The U.N. Educational, Scientific and Cultural Organization (UNESCO) voted yesterday to admit Palestine as its newest member – and the United States promptly responded by cutting off $60 million of funding for the agency.
Apparently our administration feels that Palestine’s membership in an organization committed to “the building of peace, the eradication of poverty, sustainable development and intercultural dialogue” is “reckless,” “anti-Israel and anti-peace.”
Is there anything at all the US will not do for Israel?
From a smart CNN editorial yesterday:
The irony of the decision to cut funding is that UNESCO is one of the few United Nations groups where the U.S. finds a sympathetic ear on issues related to Israel. UNESCO is actively working with America to promote tolerance and is working to deepen understanding of the Holocaust in countries where people don’t even believe it existed.
Even more important U.S. interests will be at stake if the World Intellectual Property Organization grants Palestinians membership, which as an affiliate of UNESCO they are almost certain to do. That is where you start directly encountering obvious and significant interests to American business.
To my mind, the best commentary on the absurdity of all this came when AP reporter Matthew Lee questioned State Department spokeswoman Victoria Nuland during a press conference yesterday. You can watch the whole thing above or read a full transcript on Sami Kishawi’s blog.
Here’s my favorite part – Kafka couldn’t have written it better:
Reporter: Okay, and how does it undermine exactly the prospect of where you want to go?
Victoria Nuland: The concern is that it creates tensions when all of us should be concerting our efforts to get the parties back to the table.
Reporter: The only thing it does is it upsets Israel and it triggers this law that you said will require you to stop funding UNESCO. Is there anything else? There’s nothing that changes on the ground, is there?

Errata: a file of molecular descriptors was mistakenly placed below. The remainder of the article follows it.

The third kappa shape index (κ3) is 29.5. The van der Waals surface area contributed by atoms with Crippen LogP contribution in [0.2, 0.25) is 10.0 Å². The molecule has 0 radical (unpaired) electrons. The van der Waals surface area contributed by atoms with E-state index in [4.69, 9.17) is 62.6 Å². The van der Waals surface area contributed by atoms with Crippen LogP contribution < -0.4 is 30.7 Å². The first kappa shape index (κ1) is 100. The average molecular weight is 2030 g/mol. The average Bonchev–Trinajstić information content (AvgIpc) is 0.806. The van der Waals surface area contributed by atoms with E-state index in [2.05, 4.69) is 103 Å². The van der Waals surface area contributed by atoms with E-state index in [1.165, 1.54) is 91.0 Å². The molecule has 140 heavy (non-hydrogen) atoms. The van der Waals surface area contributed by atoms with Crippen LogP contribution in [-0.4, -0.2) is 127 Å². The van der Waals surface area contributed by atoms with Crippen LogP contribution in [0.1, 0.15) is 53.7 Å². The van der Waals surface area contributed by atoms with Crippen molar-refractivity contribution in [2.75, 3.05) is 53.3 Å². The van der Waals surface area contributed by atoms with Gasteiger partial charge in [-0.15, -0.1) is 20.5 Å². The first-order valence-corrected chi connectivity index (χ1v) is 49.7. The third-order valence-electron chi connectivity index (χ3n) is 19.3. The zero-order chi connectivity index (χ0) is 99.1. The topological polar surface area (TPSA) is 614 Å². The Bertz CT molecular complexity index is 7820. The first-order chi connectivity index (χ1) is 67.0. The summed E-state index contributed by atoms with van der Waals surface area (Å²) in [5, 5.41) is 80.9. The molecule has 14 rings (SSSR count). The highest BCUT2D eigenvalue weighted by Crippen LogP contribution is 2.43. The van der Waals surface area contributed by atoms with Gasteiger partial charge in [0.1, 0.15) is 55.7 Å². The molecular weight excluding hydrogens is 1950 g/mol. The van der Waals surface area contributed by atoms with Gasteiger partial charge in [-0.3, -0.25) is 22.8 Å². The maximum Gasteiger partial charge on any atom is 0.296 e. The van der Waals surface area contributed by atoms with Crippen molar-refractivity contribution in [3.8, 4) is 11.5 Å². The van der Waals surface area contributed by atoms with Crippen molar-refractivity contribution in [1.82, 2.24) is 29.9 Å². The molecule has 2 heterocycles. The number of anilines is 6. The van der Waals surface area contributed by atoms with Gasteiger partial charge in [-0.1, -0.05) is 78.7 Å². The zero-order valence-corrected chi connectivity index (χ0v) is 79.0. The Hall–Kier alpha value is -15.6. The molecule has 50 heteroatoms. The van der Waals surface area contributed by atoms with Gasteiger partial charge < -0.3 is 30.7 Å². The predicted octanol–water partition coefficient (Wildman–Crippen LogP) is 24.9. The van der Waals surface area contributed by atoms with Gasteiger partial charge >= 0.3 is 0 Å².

Victoria Nuland: Our concern is that this could exacerbate the environment which we are trying to work through so that the parties will get back to the table.
Reporter: How exactly does it exacerbate the environment if it changes nothing on the ground unlike, say, construction of settlements? It changes nothing on the ground. It gives Palestine membership in UNESCO, which was a body the US was so unconcerned about for many years that it wasn’t even a member.
Victoria Nuland: Well, I think you know that this administration is committed to UNESCO, rejoined UNESCO, wants to see UNESCO’s work go forward.
Reporter: Actually, it was the last administration that rejoined UNESCO, not this one. But I need to have some kind of clarity on how this undermines the peace process — other than the fact that it upsets Israel.
Victoria Nuland: Again, we are trying to get both of these parties back to the table. That’s what we’ve been doing all along. That was the basis for the President’s speech in May, basis of the diplomacy that the Quartet did through the summer, the basis of the statement that the Quartet came out with in September. So in that context, we have been trying to improve the relationship between these parties, improve the environment between them, and we are concerned that we exacerbate tensions with this, and it makes it harder to get the parties back to the table.
Reporter: Since the talks broke off last September until today, how many times have they met together, with all your effort?
Victoria Nuland: How many times have the parties met?
Victoria Nuland: I think you know the answer to that question.